Contracts and Grants Procedure 2 – Proposal Preparation

General Overview of Proposal Processing as it relates to The Office of Research Services

The Office of Sponsored Programs can provide guidance regarding preparation and submission of research proposals.

General Overview of Budget Preparation as it relates to The Office of Contracts and Grants

The Office of Contracts and Grants can assist you with any budgetary matters as they relate to the proposal process. Contingent on your specific needs, the review of the budget and budget narrative can be simple and quick or can require an extensive review. You may initially want to discuss methodology regarding how to prepare a budget, specific agency requirements and whether or not matching should be included as part of your overall budget, and schedule a second meeting for a review of your draft budget. For more routine proposals, you might just need the final budget and budget narrative reviewed. In this case, please submit your proposal at least three working days in advance of the sponsor mailing date. Otherwise, it is recommended that if you need assistance you seek guidance from The Office of Contracts and Grants in the “preliminary/draft budget” phase. Please call us at 334-5091 and schedule an appointment and for us to review your budget. As a means to better serve you, it is preferred that you e-mail in “advance” a copy of your abstract, budget narrative and an electronic budget spreadsheet.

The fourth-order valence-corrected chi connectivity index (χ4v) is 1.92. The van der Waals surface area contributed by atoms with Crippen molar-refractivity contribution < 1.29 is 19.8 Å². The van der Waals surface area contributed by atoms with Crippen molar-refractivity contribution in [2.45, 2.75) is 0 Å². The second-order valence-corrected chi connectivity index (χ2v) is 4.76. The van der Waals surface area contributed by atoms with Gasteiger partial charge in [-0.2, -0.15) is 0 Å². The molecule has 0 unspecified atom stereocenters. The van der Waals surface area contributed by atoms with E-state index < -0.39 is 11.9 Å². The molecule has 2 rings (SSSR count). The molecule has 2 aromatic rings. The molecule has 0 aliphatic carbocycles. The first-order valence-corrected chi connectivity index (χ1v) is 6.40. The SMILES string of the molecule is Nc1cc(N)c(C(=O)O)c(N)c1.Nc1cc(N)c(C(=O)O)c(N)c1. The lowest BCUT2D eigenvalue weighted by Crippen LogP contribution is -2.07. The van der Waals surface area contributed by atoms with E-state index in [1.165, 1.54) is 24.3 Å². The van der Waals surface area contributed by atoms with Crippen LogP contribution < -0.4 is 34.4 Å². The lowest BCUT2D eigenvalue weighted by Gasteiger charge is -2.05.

Proposal Budget

As you prepare your budget estimates, please refer to Appendix No. 2 for statistical information to be used in budget proposal preparation. Estimates should be prepared for the total cost of the project with the breakdown of the cost per year. Please note that filing a MODULAR budget with a given agency does not eliminate UNCG’s requirement to prepare a detailed budget and budget narrative. Please take into consideration the following information as you prepare your budget:

  • Salary: This line item should list all positions taking part in the project, the salary figure and the percentage of time each is expected to devote to the project and their names if known.
  • Fringe Benefits: Normally the sponsor requires these costs to be budgeted separately. Please refer to Appendix No. 2 for specific guidance.
  • Permanent equipment: Is defined as non-expendable property that costs $5000 or more (including installation charges and freight), has a useful life of more than a year, is of non-expendable material and is not consumed. See Policy No. 11, the equipment required should be listed with descriptions and justifications.
  • Travel – Note foreign travel normally requires agency approval and thereby needs to be specifically declared.
  • Other direct costs:
    • Includes In-State and Out-of-State Tuition , if paid via Financial Aid.
    • Food expenses are generally not an allowable use of federal funds. There are some noted exceptions to this rule. NIH says, “Meals are allowable for subjects and patients understudy only, or where specifically approved as part of the project activity, provided that such charges are not duplication in participants’ per diem or subsistence allowances, if any.”